Exercise: criticize the following papers mentioned below in the light  
of the discovery of the universal machine and its main consequences  
from incompleteness to first person indeterminacy. Think of the  
identity thesis. To be sure Tegmark is less "wrong" than Jannes.

Solution: search in the archive of this list where I have already  
explained this, or use directly UDA, or wait for what will (perhaps)  

I should send some of my papers on arXiv, but up to now, only  
logicians understand the whole "trick", so I have to better  
appreciated what physicians don't understand in logic, before making a  
version free of references to mathematical logical baggage. Logicians  
are not interested in mind, nor really matter, and physicians are  
still naïve on the link consciousness/reality, I would say.

To be sure Tegmark is closer than most physicists except perhaps  

Also, Tegmarks' argument for mathematicalism is invalid (even with  
strong non-comp axioms). But I prefer to help you to understand this  
by yourself through the understanding of what a universal machine is,  
than trying a direct argument.

According of the part of UDA (or perhaps AUDA) you understand, you can  
already see the weakness of such direct mathematical approach. Note  
that comp makes physics much more fundamental, and separate it much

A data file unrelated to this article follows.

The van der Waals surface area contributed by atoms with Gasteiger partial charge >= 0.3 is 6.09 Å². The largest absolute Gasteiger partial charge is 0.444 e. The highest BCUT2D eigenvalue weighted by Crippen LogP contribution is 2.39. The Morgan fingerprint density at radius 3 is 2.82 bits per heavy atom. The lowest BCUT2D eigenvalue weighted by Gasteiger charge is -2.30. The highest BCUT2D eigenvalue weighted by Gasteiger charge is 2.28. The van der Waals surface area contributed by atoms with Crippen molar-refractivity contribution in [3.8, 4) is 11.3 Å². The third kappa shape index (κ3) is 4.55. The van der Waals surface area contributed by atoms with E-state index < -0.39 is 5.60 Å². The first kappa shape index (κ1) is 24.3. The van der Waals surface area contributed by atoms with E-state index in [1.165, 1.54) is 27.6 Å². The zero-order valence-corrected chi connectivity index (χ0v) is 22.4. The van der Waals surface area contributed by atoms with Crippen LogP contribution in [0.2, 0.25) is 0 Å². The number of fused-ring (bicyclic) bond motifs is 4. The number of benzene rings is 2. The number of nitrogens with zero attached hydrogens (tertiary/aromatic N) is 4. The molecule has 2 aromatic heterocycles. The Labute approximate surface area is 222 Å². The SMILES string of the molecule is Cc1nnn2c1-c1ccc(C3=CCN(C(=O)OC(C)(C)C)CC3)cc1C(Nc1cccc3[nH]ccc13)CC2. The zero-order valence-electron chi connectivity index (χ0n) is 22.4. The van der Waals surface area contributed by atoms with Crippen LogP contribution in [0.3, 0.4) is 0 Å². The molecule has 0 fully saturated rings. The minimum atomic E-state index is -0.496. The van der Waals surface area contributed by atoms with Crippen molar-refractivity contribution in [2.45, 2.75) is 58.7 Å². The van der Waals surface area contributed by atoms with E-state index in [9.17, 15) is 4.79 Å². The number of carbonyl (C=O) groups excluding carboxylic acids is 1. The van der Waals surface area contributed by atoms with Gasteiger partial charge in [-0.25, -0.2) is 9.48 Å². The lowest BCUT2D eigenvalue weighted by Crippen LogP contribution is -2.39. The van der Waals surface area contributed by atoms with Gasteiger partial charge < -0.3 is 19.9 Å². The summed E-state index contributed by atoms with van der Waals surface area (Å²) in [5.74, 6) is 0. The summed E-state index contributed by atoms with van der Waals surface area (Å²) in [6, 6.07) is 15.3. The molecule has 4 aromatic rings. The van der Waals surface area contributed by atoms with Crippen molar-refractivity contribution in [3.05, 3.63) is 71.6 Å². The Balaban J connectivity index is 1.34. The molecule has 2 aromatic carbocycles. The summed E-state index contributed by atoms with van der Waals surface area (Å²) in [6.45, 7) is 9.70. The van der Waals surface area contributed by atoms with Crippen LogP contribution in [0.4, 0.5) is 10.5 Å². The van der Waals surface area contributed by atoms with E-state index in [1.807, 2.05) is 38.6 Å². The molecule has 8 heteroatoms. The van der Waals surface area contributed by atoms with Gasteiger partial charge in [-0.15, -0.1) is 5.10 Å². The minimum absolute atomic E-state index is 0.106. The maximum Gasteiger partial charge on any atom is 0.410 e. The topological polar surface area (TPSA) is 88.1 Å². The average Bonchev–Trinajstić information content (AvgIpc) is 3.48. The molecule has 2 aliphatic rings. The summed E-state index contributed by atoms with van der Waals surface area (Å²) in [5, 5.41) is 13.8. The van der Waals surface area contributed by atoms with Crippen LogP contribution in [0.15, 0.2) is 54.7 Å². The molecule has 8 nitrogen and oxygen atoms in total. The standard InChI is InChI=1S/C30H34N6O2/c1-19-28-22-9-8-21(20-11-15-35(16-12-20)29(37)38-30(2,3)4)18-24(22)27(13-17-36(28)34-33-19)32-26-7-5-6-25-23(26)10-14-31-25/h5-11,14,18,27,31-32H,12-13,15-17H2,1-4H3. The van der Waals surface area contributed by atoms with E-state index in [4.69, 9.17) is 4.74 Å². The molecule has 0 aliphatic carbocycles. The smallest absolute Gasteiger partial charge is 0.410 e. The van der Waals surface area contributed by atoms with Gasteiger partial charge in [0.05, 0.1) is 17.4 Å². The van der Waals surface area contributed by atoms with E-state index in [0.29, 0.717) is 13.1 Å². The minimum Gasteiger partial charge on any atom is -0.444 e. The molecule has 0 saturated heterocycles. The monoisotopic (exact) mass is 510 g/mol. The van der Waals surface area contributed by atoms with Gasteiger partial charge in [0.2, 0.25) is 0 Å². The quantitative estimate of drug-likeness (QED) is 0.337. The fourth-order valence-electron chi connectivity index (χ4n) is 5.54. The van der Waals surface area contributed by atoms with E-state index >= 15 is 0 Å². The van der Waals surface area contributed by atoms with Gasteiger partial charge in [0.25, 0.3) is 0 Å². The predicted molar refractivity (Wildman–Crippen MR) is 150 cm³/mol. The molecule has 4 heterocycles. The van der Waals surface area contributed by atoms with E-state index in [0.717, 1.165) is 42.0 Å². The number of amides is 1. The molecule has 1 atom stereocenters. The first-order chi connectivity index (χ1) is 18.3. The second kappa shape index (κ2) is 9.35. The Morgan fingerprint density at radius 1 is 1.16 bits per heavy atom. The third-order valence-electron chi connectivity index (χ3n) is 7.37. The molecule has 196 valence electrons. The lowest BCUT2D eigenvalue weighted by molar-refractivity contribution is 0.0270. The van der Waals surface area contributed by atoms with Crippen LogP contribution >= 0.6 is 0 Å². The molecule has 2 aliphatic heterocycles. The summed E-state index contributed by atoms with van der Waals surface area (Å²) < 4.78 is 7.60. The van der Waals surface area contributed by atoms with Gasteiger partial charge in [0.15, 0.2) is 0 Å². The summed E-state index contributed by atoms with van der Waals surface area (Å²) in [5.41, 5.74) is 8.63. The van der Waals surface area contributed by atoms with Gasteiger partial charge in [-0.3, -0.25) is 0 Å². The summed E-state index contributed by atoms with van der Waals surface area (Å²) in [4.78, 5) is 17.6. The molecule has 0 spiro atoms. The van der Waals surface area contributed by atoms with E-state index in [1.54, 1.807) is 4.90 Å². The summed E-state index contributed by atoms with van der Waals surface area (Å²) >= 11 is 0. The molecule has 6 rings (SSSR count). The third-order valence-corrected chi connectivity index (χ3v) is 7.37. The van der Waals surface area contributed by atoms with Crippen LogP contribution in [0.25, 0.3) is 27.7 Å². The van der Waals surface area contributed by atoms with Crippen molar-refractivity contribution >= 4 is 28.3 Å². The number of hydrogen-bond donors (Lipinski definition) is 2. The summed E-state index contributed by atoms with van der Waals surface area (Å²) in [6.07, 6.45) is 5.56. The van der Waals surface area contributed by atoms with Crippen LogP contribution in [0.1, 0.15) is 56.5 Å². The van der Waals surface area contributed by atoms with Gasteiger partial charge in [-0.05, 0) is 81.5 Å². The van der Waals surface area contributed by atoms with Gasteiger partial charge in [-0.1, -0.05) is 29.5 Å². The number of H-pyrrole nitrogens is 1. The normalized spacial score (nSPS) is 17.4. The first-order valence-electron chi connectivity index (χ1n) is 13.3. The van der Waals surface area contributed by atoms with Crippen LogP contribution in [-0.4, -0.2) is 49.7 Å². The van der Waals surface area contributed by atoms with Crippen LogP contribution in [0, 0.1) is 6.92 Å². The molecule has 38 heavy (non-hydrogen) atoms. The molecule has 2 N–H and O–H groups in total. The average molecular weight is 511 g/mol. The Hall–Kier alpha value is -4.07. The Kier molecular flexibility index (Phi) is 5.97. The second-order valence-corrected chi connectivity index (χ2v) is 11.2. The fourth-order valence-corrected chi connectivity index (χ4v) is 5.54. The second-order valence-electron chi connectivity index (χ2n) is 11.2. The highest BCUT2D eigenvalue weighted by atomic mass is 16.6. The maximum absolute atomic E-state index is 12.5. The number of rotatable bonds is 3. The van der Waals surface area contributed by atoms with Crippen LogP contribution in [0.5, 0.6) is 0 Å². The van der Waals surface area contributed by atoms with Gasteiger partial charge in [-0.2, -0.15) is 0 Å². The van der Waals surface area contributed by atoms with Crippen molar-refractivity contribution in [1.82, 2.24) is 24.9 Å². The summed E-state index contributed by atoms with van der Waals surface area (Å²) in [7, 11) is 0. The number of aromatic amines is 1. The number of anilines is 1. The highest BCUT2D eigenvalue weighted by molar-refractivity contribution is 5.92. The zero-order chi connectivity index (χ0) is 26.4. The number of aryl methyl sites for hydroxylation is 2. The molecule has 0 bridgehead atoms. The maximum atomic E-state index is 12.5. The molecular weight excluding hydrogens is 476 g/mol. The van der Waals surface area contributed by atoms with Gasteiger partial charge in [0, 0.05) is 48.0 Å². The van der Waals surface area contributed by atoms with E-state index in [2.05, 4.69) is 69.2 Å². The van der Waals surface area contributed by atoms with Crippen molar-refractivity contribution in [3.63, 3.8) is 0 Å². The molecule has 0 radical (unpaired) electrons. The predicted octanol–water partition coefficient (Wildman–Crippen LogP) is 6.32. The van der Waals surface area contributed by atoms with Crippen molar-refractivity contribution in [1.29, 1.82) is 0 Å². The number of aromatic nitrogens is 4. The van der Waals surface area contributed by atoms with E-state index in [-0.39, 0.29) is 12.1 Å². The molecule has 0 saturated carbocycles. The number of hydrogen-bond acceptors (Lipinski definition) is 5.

clearly from possible geograpies. Above all comp does not eliminate  
the person, which Tegmark is still doing: the frog view is not yet a  
first person view, in the comp sense.

Interesting stuff, still. Thanks for the references.


On 20 Jul 2009, at 19:44, Brian Tenneson wrote:

> I found a paper that might be of interest to those interested in  
> Tegmark's work.
> http://arxiv.org/abs/0904.0867
> Abstract
> I discuss some problems related to extreme mathematical realism,  
> focusing on a recently proposed "shut-up-and-calculate" approach to  
> physics (arXiv:0704.0646, arXiv:0709.4024). I offer arguments for a  
> moderate alternative, the essence of which lies in the acceptance  
> that mathematics is (at least in part) a human construction, and  
> discuss concrete consequences of this--at first sight purely  
> philosophical--difference in point of view.
> -Brian
> >


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